Although this is my daily business as a therapist, and I have already worked  so much with myself over many years, there’s still this part of me, my hurt and scared inner child, that believes she has no right to speak up. “Nobody wants to hear what you think or feel”, “Your feelings are stupid and inadequate”, “You are inherently wrong, so you better hide yourself and hope that nobody sees you”, “What you have to offer already exists thousandfold in this world, your gift is not needed, nobody wants it, nobody needs you”, “you’re just annoying, stop being too much for everyone”, “don’t make a fool of yourself thinking anyone would care about what have to say”, “your ideas are stupid and immature”, “why don’t you do/become something useful”, “be happy with what you already have”… I think you get the point. And if you’re a human being like myself, you know probably know the chatter of those critical and negative inner voices too, although they might say different things.

This part of me, this highly sensitive, shy, sad little girl still sometimes believes these sentences and doesn’t understand that they are not true, but just an imprint of unlucky experiences made during childhood. For me it has to do with my position in the family as the youngest, with being mobbed at school from 4th to 6th grade and not receiving the emotional support I would have needed. It comes from being left out at school theater, when my teacher didn’t want to let me play any role. I was shamed by a teacher, other kids or even family members so many times when I was showing myself with my authentic thoughts, feelings, voice, my innate creativity, that I simply stopped. I went into hiding. It was the only way I knew to protect myself back then, the only boundary I could set.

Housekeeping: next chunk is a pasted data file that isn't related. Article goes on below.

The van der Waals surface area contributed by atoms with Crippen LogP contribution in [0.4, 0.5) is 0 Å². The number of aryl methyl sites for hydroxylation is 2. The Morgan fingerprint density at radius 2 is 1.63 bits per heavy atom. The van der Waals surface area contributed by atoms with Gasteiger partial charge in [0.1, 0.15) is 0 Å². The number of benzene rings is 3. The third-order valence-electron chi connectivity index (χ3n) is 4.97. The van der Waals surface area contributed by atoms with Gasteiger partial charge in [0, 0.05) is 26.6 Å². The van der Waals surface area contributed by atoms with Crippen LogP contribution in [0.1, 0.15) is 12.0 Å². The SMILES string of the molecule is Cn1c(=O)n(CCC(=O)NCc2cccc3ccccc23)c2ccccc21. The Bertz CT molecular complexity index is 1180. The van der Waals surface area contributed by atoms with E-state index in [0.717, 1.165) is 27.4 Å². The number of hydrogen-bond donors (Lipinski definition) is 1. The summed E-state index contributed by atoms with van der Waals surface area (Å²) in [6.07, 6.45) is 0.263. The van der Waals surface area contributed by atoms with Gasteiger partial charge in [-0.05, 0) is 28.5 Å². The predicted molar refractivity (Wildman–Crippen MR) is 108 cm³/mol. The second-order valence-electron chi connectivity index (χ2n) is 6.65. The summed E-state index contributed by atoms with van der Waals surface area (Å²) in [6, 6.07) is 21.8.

Everything comes with a prize

Only much later I realized how this self-protection also meant self-isolation. If I don’t show myself, no one can see and connect to me. Loneliness is one prize you pay, when hiding. I was safe, but inside of me a new pain would grow, a painful longing for being connected to my kin. But like Toko-Pa Turner writes in her book Belonging – Remembering Ourselves Home, “So long as we are only offering ourselves partially, from behind of our persona, our true kin will never recognize us”.

I have been feeling this very deeply for a long time. This pain grew even bigger when I recently came across someone who felt like kin to me, but of course couldn’t see me. No connection was possible, because I was stuck in my invisibility.

Letting go of the past

Right now, I’m on holiday by myself, spending my days alone, eating alone, hardly talking to anyone. This solitude gives me the much-needed time and space to dive into the deep ocean of myself and fully feel whatever wants to be felt. I have been able to cry a lot about my inner isolation and many other withheld energies, and I feel it’s time to let it go, one after the other.

This sad little girl who was so afraid of feeling shamed over and over again is stepping back into the open, into being seen. She knows that today’s grown-up me can protect and support her in many different ways, than were not available earlier in life. Hiding has become obsolete. Other topics (and my homepage) might follow in their own time, but for now stepping into the light by sharing this text is a huge step for me and enough for now.